[photo, Blue Crabs, Lusby, Maryland] The creepy, crawly creatures of Maryland are encompassed by the scientific classification: Arthropods. Composing this phylum are Chelicerates (spiders, scorpions, horseshoe crabs, etc.), Crustaceans (crabs, lobsters, etc.), Hexapods (insects & insect-like organisms), and Myriapods (centipedes, etc.). With thousands of individual species, arthropods are found in every area of the State.

Blue Crabs, Lusby (Calvert County), Maryland, July 2014. Photo by Diane F. Evartt.


Animals within this subpylum originated as marine life, with the first confirmed chelicerate fossils dating to 445 million years ago. They are divided into Arachnida (spiders, etc.), Pycnogonida (sea spiders), and Merostomata (horseshoe crabs).

Arachnida, or arachnids, includes harvestmen ("Daddy long-legs"), mites, scorpions, spiders, and ticks.

Pycnogonida, or sea spiders, are not "true" spiders, and are not members of the Arachnid phylum. While some species are found with eight legs, others possess ten or twelve. This does not include other appendages possessed by sea spiders that "true" spiders lack. These may be small "arms," known as chelifores, that can be used in aquiring food, caring for young, or even courtship. In species without chelifores, the proboscis is more developed, and acts much as a secondary limb. Another distinction is that sea spiders lack the respiration process. Instead, these spiders absorb and release gasses through their skin, a process known as diffusion.

[photo, Horseshoe Crabs (order Xiphosura), Dept. of Natural Resources exhibit, Maryland State Fair, Timonium, Maryland] Merostomata includes two groups, the now-extinct Eurypterids, or sea scorpions, and Xiphosura, or horseshoe crabs. Eurypterids disappeared from the fossil record approximately 250 million years ago. Horseshoe crabs are not "true" crabs, and actually more closely relate to spiders. While horseshoe crabs are found in the fossil record dating back more than 450 million years, the Limulidae is the only known family of its order still in existence. All other families within order Xiphosurida are extinct.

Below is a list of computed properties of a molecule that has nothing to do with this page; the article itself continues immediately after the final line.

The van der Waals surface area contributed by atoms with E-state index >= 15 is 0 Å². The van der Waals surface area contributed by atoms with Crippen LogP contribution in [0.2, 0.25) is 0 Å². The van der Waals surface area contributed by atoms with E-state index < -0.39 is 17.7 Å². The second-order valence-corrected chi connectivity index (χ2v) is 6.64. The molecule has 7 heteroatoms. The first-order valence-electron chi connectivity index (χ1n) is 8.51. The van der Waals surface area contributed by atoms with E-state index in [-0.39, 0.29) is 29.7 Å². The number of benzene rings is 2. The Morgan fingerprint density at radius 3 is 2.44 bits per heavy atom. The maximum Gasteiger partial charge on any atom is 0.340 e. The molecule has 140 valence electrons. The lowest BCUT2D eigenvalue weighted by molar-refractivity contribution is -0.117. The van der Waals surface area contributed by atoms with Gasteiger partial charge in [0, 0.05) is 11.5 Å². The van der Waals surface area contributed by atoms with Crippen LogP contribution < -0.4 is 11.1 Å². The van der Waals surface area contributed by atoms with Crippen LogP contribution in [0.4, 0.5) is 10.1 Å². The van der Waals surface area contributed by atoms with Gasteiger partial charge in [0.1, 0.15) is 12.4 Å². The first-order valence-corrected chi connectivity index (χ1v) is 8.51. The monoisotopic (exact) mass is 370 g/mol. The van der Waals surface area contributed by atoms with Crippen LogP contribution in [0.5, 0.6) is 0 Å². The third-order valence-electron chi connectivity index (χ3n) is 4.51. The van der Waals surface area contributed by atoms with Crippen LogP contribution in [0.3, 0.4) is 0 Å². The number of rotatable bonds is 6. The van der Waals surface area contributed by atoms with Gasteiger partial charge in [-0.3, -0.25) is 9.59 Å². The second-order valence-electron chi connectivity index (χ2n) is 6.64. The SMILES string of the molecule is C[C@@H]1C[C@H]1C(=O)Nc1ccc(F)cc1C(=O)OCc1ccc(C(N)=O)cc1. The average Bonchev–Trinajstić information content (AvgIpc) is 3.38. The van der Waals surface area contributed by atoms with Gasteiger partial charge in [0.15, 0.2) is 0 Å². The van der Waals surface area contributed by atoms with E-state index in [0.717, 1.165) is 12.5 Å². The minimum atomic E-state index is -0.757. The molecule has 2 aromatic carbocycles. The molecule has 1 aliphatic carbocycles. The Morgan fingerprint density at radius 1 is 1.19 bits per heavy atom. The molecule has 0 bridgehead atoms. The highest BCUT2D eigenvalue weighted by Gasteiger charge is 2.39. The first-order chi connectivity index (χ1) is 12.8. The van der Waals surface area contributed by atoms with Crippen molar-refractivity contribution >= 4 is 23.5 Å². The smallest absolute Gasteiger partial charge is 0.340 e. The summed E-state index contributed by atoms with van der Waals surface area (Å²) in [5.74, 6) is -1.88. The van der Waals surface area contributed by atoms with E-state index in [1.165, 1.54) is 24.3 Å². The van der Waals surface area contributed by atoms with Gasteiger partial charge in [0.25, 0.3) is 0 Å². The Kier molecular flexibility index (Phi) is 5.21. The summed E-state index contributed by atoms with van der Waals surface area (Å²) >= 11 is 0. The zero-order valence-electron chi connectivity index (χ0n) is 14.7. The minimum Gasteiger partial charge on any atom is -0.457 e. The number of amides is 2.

Horseshoe Crabs (order Xiphosura), Dept. of Natural Resources exhibit, Maryland State Fair, Timonium, Maryland, September 2015. Photo by Sarah A. Hanks.

[photo, Blue Crabs, Lusby, Maryland] CRUSTACEA

The most visible crustaceans in Maryland are crabs, lobsters, and shrimp.

Blue Crabs, Lusby (Calvert County), Maryland, July 2014. Photo by Diane F. Evartt.

[photo, Monarch butterfly (Danaus plexippus), Annapolis, Maryland] HEXAPODA

Over sixty percent of all known species on earth are hexapods, or insects. Of these, beetles comprise more than a third.

Monarch butterfly (Danaus plexippus), Annapolis, Maryland, October 2011. Photo by Diane F. Evartt.


Myriapoda encompasses four classes: Centipedes, Millipedes, Pauropods, and Symphylans. Myriapods may have between ten and a thousand legs. With the exception of certain species, myriapods are largely herbivorous. Also common among myriapods is the practice of parthenogenesis, a form of asexual reproduction. Generally found in moist forests, myriapods can be encountered in nearly any environ.

Centipedes (class Chilopoda)
Nocturnal. Unlike other classes, centipedes are predominately carnivorous. Only class to possess compound eyes. Number of legs range from 20 to over 300. Unique among myriapoda, centipedes possess venomous pincers near their mouth.

Millipedes (class Diplopoda)
Though not possessing a thousand legs (as their name implies), a single species of the order (Illacme Plenipes) has as many as 750. Eats decaying leaves and other plant matter. Generally harmless, but may become a pest if exposed to restricted food supply (i.e. greenhouses). Possessing a plated shell, millipedes are the most diverse in size of the myriapoda classes, ranging from 2 millimeters to 11 inches in length. Although the largest recorded species reached over 15 inches, species found in Maryland generally are much smaller. Domestic millipedes tend towards earth colors, such as tans and browns. Slow, and without bite or sting, a millipedes' primary defense is to curl in on itself allowing its shell to form an armored ball.

Pauropods (class Pauropoda)
Tiny myriapod, reaching no more than 2 millitmeters in length. Range from white to pale brown in color. Found in areas of loose soil, or thick surface detritus (stones, leaves, & other coverings that provide shelter).

Symphylans (class Symphyla)
Adults range from 2 to 10 millimeters in length. Lack eyes or pigment. Burrowing myriapod, digging as deep as 20 inches below the surface. Generally consume decaying plant matter, although may become a pest if soil is cultivated (brings symphylans closer to surface, where they may eat seeds or roots of planted vegetation). May live up to four years.

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